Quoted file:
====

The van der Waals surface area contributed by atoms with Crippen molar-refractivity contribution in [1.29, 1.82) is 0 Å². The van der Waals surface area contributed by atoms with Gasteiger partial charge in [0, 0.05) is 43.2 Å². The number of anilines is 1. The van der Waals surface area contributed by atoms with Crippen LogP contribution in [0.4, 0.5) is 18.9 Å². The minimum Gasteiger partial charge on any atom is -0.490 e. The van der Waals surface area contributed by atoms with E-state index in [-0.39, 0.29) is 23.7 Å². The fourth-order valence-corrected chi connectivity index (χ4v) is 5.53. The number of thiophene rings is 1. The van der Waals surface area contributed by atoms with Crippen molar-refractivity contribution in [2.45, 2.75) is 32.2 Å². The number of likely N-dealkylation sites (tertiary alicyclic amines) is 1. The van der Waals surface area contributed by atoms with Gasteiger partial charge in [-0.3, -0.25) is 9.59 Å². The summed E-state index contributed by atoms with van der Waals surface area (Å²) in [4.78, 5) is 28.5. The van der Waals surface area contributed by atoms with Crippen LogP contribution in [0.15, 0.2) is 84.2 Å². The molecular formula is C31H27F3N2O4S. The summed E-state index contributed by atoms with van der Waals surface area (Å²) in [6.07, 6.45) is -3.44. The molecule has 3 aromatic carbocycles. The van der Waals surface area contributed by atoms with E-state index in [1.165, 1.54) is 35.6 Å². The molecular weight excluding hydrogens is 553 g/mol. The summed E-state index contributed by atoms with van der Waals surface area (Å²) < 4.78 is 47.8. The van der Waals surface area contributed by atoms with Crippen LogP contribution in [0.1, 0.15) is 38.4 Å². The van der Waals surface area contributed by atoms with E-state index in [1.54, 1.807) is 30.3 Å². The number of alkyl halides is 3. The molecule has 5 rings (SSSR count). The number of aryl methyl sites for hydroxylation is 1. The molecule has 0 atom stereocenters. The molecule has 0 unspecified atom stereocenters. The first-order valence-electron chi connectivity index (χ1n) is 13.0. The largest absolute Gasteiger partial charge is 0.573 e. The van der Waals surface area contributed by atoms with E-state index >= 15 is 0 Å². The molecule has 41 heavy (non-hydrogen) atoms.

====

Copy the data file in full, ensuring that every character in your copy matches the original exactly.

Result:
The van der Waals surface area contributed by atoms with Crippen molar-refractivity contribution in [1.29, 1.82) is 0 Å². The van der Waals surface area contributed by atoms with Gasteiger partial charge in [0, 0.05) is 43.2 Å². The number of anilines is 1. The van der Waals surface area contributed by atoms with Crippen LogP contribution in [0.4, 0.5) is 18.9 Å². The minimum Gasteiger partial charge on any atom is -0.490 e. The van der Waals surface area contributed by atoms with E-state index in [-0.39, 0.29) is 23.7 Å². The fourth-order valence-corrected chi connectivity index (χ4v) is 5.53. The number of thiophene rings is 1. The van der Waals surface area contributed by atoms with Crippen molar-refractivity contribution in [2.45, 2.75) is 32.2 Å². The number of likely N-dealkylation sites (tertiary alicyclic amines) is 1. The van der Waals surface area contributed by atoms with Gasteiger partial charge in [-0.3, -0.25) is 9.59 Å². The summed E-state index contributed by atoms with van der Waals surface area (Å²) in [4.78, 5) is 28.5. The van der Waals surface area contributed by atoms with Crippen LogP contribution in [0.15, 0.2) is 84.2 Å². The molecular formula is C31H27F3N2O4S. The summed E-state index contributed by atoms with van der Waals surface area (Å²) in [6.07, 6.45) is -3.44. The molecule has 3 aromatic carbocycles. The van der Waals surface area contributed by atoms with E-state index in [1.165, 1.54) is 35.6 Å². The molecular weight excluding hydrogens is 553 g/mol. The summed E-state index contributed by atoms with van der Waals surface area (Å²) < 4.78 is 47.8. The van der Waals surface area contributed by atoms with Crippen LogP contribution in [0.1, 0.15) is 38.4 Å². The van der Waals surface area contributed by atoms with E-state index in [1.54, 1.807) is 30.3 Å². The number of alkyl halides is 3. The molecule has 5 rings (SSSR count). The number of aryl methyl sites for hydroxylation is 1. The molecule has 0 atom stereocenters. The molecule has 0 unspecified atom stereocenters. The first-order valence-electron chi connectivity index (χ1n) is 13.0. The largest absolute Gasteiger partial charge is 0.573 e. The van der Waals surface area contributed by atoms with E-state index >= 15 is 0 Å². The molecule has 41 heavy (non-hydrogen) atoms.